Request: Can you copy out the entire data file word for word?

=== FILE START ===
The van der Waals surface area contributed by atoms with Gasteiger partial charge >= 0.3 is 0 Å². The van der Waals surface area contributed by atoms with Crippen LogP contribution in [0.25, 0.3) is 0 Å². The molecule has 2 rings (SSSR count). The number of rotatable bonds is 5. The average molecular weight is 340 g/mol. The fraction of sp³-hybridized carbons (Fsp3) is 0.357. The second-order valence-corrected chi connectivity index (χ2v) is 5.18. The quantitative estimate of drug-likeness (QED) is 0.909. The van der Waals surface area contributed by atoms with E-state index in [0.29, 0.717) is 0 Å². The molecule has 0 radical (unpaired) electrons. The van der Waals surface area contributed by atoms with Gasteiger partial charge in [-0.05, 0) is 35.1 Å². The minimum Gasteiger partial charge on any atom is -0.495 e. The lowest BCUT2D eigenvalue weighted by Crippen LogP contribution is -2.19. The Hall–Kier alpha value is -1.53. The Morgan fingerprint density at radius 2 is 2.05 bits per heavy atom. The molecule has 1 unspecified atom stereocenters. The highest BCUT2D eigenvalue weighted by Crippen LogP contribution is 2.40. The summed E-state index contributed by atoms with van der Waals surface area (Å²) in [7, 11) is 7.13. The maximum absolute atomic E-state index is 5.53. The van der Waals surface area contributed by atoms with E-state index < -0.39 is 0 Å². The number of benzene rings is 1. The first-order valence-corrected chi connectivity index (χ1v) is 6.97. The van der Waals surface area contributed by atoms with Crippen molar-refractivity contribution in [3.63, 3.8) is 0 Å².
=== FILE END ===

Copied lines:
The van der Waals surface area contributed by atoms with Gasteiger partial charge >= 0.3 is 0 Å². The van der Waals surface area contributed by atoms with Crippen LogP contribution in [0.25, 0.3) is 0 Å². The molecule has 2 rings (SSSR count). The number of rotatable bonds is 5. The average molecular weight is 340 g/mol. The fraction of sp³-hybridized carbons (Fsp3) is 0.357. The second-order valence-corrected chi connectivity index (χ2v) is 5.18. The quantitative estimate of drug-likeness (QED) is 0.909. The van der Waals surface area contributed by atoms with E-state index in [0.29, 0.717) is 0 Å². The molecule has 0 radical (unpaired) electrons. The van der Waals surface area contributed by atoms with Gasteiger partial charge in [-0.05, 0) is 35.1 Å². The minimum Gasteiger partial charge on any atom is -0.495 e. The lowest BCUT2D eigenvalue weighted by Crippen LogP contribution is -2.19. The Hall–Kier alpha value is -1.53. The Morgan fingerprint density at radius 2 is 2.05 bits per heavy atom. The molecule has 1 unspecified atom stereocenters. The highest BCUT2D eigenvalue weighted by Crippen LogP contribution is 2.40. The summed E-state index contributed by atoms with van der Waals surface area (Å²) in [7, 11) is 7.13. The maximum absolute atomic E-state index is 5.53. The van der Waals surface area contributed by atoms with E-state index < -0.39 is 0 Å². The number of benzene rings is 1. The first-order valence-corrected chi connectivity index (χ1v) is 6.97. The van der Waals surface area contributed by atoms with Crippen molar-refractivity contribution in [3.63, 3.8) is 0 Å².